Bishop responds to Orlando tragedy

The following was published by our resident Bishop Peggy Johnson following the recent tragedy at the Orlando nightclub Pulse.

No more targets of hate and rejection.
Make love our aim!

photo of Peninsula-Delaware Conference Bishop Peggy JohnsonPeople of color, people with disabilities, women, people who are poor, people who are lesbian, gay, bisexual and transgender all know this: Who you are can be dangerous!  Recent tragedies born of hate—like the historic carnage that assailed victims in Orlando, Florida, yesterday—are proof of that ever-present danger.

You have to watch your back. Your very safety is potentially at risk every single day. There is a “pecking order” in this world, and if you happen to be in one of society’s “target” groups you get the message in a million subtle and sometimes life-threatening ways. That message is that you are “less than,” and not worthy of the same respect, opportunities and dignity available to those who possess power.

I grew up in a middle-class, all-white “bubble” of suburban society in the mid-sixties, and I never felt the slightest pinch over who I was as a female in my racially segregated, male-dominated community.  I chose a gender-appropriate career of teaching vocal music in an elementary school; and I led choirs and played the organ for church. I was rewarded by my society for this humble place of service.

It was not until I went to a predominantly male seminary to study for the ordained ministry that I encountered the “less than” blow to my face. I was not prepared for it. I was challenged on many levels for daring to seek ordination in the man’s world of ministry.

One professor routinely would address the class (in which I was the only woman) “Greetings, future pastors and pastor’s wives.”  I was only acceptable to him if I took the role of a pastor’s wife.  The hardest thing was that classmates would pick up their black leather Bibles and quote Paul against me, saying I was “unscriptural” for seeking authority that was designated for men only and for refusing to be silent in the church.

We need to be careful of how we use the Bible. It should never be a weapon against someone; nor should we take a few Bible verses, to the exclusion of the whole of scripture, as a tool for maintaining supremacy over others. This is not an unheard of practice in the 2000 years of the Christian church. There are verses in the Bible that are used to keep “targeted” people in their inferior place, both in the past and still today.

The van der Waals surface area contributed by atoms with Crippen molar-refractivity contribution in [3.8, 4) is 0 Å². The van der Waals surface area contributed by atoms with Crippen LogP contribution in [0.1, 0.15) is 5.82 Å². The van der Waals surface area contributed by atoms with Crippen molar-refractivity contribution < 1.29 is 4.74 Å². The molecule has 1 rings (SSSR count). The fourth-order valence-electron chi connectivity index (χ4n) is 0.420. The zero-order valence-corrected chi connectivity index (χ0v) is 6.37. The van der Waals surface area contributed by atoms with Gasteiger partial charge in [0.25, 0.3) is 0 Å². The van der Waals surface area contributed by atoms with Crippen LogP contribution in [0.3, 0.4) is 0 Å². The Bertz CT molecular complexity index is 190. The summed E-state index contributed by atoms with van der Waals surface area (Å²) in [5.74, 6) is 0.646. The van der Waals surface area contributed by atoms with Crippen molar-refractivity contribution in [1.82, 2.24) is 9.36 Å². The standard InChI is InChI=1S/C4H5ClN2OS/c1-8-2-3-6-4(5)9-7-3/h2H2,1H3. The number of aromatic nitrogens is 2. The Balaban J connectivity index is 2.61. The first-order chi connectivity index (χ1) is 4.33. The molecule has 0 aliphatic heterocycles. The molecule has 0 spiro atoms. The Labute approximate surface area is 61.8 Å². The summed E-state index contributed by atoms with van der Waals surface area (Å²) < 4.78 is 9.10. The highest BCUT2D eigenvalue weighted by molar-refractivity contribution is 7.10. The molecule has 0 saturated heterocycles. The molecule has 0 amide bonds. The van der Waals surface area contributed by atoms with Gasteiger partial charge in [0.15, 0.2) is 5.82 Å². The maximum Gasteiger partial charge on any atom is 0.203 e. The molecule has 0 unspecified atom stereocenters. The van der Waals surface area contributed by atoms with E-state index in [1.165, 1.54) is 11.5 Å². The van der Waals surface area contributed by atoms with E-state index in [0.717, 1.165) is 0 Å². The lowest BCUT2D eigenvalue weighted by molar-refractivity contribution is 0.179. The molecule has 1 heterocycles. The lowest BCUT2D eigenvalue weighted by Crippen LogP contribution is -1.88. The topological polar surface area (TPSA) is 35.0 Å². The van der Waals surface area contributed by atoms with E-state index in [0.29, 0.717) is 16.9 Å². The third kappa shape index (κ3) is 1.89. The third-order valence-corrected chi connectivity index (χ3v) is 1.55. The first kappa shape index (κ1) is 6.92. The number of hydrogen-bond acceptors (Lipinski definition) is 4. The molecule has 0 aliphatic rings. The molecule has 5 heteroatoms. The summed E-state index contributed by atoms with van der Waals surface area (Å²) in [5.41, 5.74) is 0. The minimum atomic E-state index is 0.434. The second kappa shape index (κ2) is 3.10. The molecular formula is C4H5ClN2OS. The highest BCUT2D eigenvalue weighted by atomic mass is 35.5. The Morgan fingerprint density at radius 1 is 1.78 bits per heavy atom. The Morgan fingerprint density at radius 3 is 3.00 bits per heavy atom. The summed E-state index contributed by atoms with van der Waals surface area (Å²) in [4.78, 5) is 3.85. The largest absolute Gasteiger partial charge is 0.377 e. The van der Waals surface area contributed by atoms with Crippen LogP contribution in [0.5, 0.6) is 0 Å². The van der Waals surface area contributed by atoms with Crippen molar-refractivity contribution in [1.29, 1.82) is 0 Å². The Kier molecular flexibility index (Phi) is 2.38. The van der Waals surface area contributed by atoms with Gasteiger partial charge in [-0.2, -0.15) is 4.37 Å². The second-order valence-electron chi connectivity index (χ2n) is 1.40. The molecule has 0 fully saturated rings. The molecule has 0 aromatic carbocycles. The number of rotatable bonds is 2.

Fast forward to our country’s most deadly and heinous mass shooting that wreaked havoc in Orlando early Sunday morning, just hours before many of us went to church.  President Obama called this an “act of terror” and an “act of hate,” targeting a place of “solidarity and empowerment” for gays and lesbians.  (

The alleged gunman’s father shared with the news media that his son may have chosen this nightclub for the massacre because of his strong views against gay people.  Mateen’s political alignment with the Islamic State (ISIS), along with his anti-gay sentiments, made for a doubly lethal motivation for murder and mayhem.

As United Methodists we believe in the sanctity of life and the “sacred worth” of all individuals (2012 Book of Discipline, paragraph 161F). In Christ no one is “less than.” God created all of us as equals and as equally precious. No one should be targeted for bias, discrimination, hatred or violence of any kind.

During this time of grief and healing we need to:

1)  Pray

Pray for the victims, for their families and friends, and for the city of Orlando. We need to pray for our church as it continues to struggle with the debate over human sexuality and ministry that is on the hearts and minds of United Methodists during this era in the life of the church. We need to pray that our study of Scripture allows God to speak to all of us about these issues as we move forward and to teach us to love more deeply and more broadly. We need to pray for a solution to terrorism and the continual stream of violent outbreaks of gun violence in our country.

2)  Talk

Talk to people who are different from us, around whom we may feel uncomfortable because they have different personalities and perspectives than our own.  Listen to their words and hear their hearts. Seek to understand their interpretations of faith, life and Scripture. Ask innocent questions with grace, and try to understand their unique journeys in life.

3)  Act

Act in ways that model, for those who watch us, a civil way of walking and talking on this earth, a way that respects all, that rejects violence and hate-filled rhetoric, and that seeks to build bridges of understanding and acceptance. Act with genuine humility, and be willing to have less in this world so that others can have more—more respect, position, power and opportunity.

At the end of the day, all of this is really about who is “in” and who is “out.” There is a sinful, human tendency in all of us to believe there is not enough to go around and that “our people,” “our beliefs,” “our way of thinking” represent the only true way. In that tendency of errant thought and behavior we create idols of ourselves and thus, find ourselves in opposition to God, who alone is worthy of worship and allegiance. God alone determines who is in and who is out.

But the inviting, welcoming, loving Spirit of God is alive and moving among us in this world, urging us to foster peace, understanding and reconciliation, to overcome our differences and divisions, to heal the hatred and rejection in our world. Be a part—in fact, be a leader—of that movement in all the places, times and ways you can, wherever you are and especially in your church and community.

Be the disciple and the transformation we need in our world for such challenging times as these.

—Bishop Peggy Johnson